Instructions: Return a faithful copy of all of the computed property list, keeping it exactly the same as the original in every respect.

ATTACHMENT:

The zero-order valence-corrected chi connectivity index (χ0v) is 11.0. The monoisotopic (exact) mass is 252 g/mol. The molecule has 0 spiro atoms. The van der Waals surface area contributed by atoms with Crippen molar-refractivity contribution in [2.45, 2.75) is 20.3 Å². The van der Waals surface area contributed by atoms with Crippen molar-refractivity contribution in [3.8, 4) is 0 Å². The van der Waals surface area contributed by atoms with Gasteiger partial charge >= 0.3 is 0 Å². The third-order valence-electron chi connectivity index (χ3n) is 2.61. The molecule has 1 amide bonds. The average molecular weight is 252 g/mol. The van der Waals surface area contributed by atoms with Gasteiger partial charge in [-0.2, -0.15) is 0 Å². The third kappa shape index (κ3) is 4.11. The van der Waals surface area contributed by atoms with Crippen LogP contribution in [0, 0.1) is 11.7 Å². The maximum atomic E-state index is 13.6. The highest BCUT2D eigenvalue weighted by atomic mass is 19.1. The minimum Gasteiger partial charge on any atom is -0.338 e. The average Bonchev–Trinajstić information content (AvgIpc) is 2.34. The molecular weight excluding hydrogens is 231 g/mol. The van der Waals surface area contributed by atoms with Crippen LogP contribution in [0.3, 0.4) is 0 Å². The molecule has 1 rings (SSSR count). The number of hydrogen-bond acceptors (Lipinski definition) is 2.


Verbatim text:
The zero-order valence-corrected chi connectivity index (χ0v) is 11.0. The monoisotopic (exact) mass is 252 g/mol. The molecule has 0 spiro atoms. The van der Waals surface area contributed by atoms with Crippen molar-refractivity contribution in [2.45, 2.75) is 20.3 Å². The van der Waals surface area contributed by atoms with Crippen molar-refractivity contribution in [3.8, 4) is 0 Å². The van der Waals surface area contributed by atoms with Gasteiger partial charge >= 0.3 is 0 Å². The third-order valence-electron chi connectivity index (χ3n) is 2.61. The molecule has 1 amide bonds. The average molecular weight is 252 g/mol. The van der Waals surface area contributed by atoms with Gasteiger partial charge in [-0.2, -0.15) is 0 Å². The third kappa shape index (κ3) is 4.11. The van der Waals surface area contributed by atoms with Crippen LogP contribution in [0, 0.1) is 11.7 Å². The maximum atomic E-state index is 13.6. The highest BCUT2D eigenvalue weighted by atomic mass is 19.1. The minimum Gasteiger partial charge on any atom is -0.338 e. The average Bonchev–Trinajstić information content (AvgIpc) is 2.34. The molecular weight excluding hydrogens is 231 g/mol. The van der Waals surface area contributed by atoms with Crippen LogP contribution in [0.3, 0.4) is 0 Å². The molecule has 1 rings (SSSR count). The number of hydrogen-bond acceptors (Lipinski definition) is 2.